Self-serving apologies: Not the Catholic way
By Dr. Jeff Mirus ( bio - articles - email ) | Jul 11, 2019
If you want to seize the contemporary moral high ground, I suggest you apologize for something your ancestors or your organization or your country did hundreds of years ago, checking first to ensure that the behavior in question is universally excoriated in our own more enlightened times. Above all, do not apply an absolute standard to the contemporary conduct of your country, your organization, or yourself, lest you must apologize for some sin that everybody else believes to be good—some evil for which the world hates not the sin but the apology itself.
That’s one of the messages sent by the fresh Jesuit apology for the Order’s having sold slaves at Georgetown University in 1838. It is also one of the messages sent by every public Catholic apology for past wrongdoing which the world knows is not among our current sins. I say “one of the messages” because the relative frivolity of such fundamentally innocent apologies does not always mean they merit no comment at all. It may be valuable to freely admit that some ancestral sin or error (such as botching the Galileo case) was either immoral or unfortunate, if there are any still living who see the case as a symbol of what we or our family or our organization or our country—or our Church—is like today.
But while there is some value in the admission that the entity with which we are identified is fallible, there is little or no value in apologizing for something the apologizer neither did nor oversaw nor permitted. I would suggest rather that such apologies are more often a distraction from our current moral and spiritual obligations.
Let us confine ourselves exclusively to the Catholic Church. I don’t care that the Society of Jesus owned and sold slaves in 1838, which every Jesuit today recognizes as immoral. But I do care that the Order is still fully engaged in the sins characteristic of our contemporary culture in anno Domini 2019: The modernistic justification of moral relativism, the rewriting of Catholic teaching on human sexuality, the pandering to contemporary secular trends and popular appetites, and the blatant immorality approved both on campus and in the classroom in the vast majority of Jesuit-affiliated schools.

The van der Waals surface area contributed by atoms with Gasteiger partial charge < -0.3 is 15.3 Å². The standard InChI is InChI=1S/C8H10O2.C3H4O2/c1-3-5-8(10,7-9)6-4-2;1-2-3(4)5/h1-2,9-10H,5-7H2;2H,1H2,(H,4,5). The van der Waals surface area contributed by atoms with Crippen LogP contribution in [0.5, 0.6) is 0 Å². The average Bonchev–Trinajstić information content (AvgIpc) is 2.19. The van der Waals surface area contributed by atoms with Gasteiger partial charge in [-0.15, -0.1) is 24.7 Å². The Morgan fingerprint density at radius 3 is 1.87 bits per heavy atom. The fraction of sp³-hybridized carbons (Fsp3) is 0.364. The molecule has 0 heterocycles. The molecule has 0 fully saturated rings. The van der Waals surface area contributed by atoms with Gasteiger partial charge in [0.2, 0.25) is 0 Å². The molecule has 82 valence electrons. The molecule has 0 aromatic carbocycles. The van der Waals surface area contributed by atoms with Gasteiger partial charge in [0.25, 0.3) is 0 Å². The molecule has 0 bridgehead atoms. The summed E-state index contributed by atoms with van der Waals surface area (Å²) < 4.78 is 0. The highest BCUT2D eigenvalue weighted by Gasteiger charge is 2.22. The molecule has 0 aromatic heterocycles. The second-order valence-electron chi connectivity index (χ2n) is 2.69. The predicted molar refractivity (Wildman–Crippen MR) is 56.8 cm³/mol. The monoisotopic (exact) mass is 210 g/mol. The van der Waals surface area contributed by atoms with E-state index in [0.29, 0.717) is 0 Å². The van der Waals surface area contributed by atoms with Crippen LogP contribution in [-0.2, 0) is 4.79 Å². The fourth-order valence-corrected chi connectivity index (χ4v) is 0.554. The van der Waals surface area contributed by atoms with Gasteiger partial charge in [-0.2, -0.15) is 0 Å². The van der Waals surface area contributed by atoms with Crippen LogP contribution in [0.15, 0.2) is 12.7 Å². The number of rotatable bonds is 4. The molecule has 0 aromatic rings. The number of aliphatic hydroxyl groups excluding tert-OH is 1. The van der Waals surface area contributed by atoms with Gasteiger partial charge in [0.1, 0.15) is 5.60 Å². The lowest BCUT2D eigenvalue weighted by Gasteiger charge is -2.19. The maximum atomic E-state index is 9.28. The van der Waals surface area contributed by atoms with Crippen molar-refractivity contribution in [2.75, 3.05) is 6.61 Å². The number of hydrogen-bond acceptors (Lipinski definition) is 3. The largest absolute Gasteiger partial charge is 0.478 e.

One would think, among those who are supposed to be engaging in a daily examination of conscience, that at least some of these widespread divergences from the Christian way of life would bubble up for repentance and correction in the occasional rare moment of spiritual honesty. But if they did, we would be getting apologies for the very real sins which are daily defended and committed in our own time, with rapidly changing administrative policies to match. Instead, what we see all around us is a selfish grasping after cheap grace, by which I mean a lust for the favor of the world rather than the blessing of God.
Apologizing in a Catholic way
Simply as a salutary exercise, I would place a moratorium on public apologies for any sins that are not in the midst of recognition and reform in personal or institutional life right now. In the present example, nobody believes the Jesuits still own and sell slaves. That problem was corrected a very long time ago. An apology long after the fact by those completely uninvolved is not contrition but public relations.
As a step toward true contrition, then, I would also rule out self-serving apologies which are forced through disclosure by third parties after a period of institutional denial. In such cases we need apology-in-action: The nature of the cover-up must also be disclosed and those guilty of serious dereliction of duty must be identified and punished along with those directly guilty of the immoral behavior in question.
Finally, Catholic leaders must apologize in Catholic ways. It is not enough to acknowledge what “everybody” regards as horrific; it is necessary to admit also to those things which Our Lord regards as horrific, even when the world refuses to admit their sinfulness. To take the biggest example today, Church leaders must not only express sorrow and a firm purpose of amendment for the sexual abuse of minors (which the world claims to abhor) but for the toleration and even approval of homosexual activity and any other endemic violations of purity which stain the Church’s ministers and undermine the teachings of Christ (which the world often approves).
As I mentioned, there are sometimes good reasons to acknowledge that what everybody knows to be wrong really is wrong, especially to dispel popular misconceptions so that others do not needlessly find the Church offensive. But it is a far greater service to ourselves, to others, and to the Church herself to name, to admit, and to repent the evils that are destroying us precisely because everybody claims they are right. Sadly, it is just here that our very complicity renders us ineffective. For if Catholics leaders—and we ourselves—are not determined to avoid even the near occasion of sin, why apologize at all?
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